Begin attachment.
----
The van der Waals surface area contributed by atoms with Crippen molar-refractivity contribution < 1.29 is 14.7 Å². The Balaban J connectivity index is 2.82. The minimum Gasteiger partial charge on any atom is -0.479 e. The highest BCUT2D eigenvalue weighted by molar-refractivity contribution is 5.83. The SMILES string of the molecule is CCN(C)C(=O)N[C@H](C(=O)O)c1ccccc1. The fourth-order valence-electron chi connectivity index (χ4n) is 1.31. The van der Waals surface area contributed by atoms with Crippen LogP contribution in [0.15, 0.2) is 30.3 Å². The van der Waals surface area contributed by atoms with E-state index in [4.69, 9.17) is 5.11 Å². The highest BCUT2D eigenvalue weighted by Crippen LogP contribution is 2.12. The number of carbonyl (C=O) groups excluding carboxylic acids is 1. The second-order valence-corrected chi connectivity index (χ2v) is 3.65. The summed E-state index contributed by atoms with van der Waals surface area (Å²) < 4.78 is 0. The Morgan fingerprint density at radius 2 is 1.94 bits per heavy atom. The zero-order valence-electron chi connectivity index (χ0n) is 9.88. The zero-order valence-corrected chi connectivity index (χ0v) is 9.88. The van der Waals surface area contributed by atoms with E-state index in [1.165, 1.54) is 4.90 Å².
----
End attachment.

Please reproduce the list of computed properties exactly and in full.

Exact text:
The van der Waals surface area contributed by atoms with Crippen molar-refractivity contribution < 1.29 is 14.7 Å². The Balaban J connectivity index is 2.82. The minimum Gasteiger partial charge on any atom is -0.479 e. The highest BCUT2D eigenvalue weighted by molar-refractivity contribution is 5.83. The SMILES string of the molecule is CCN(C)C(=O)N[C@H](C(=O)O)c1ccccc1. The fourth-order valence-electron chi connectivity index (χ4n) is 1.31. The van der Waals surface area contributed by atoms with Crippen LogP contribution in [0.15, 0.2) is 30.3 Å². The van der Waals surface area contributed by atoms with E-state index in [4.69, 9.17) is 5.11 Å². The highest BCUT2D eigenvalue weighted by Crippen LogP contribution is 2.12. The number of carbonyl (C=O) groups excluding carboxylic acids is 1. The second-order valence-corrected chi connectivity index (χ2v) is 3.65. The summed E-state index contributed by atoms with van der Waals surface area (Å²) < 4.78 is 0. The Morgan fingerprint density at radius 2 is 1.94 bits per heavy atom. The zero-order valence-electron chi connectivity index (χ0n) is 9.88. The zero-order valence-corrected chi connectivity index (χ0v) is 9.88. The van der Waals surface area contributed by atoms with E-state index in [1.165, 1.54) is 4.90 Å².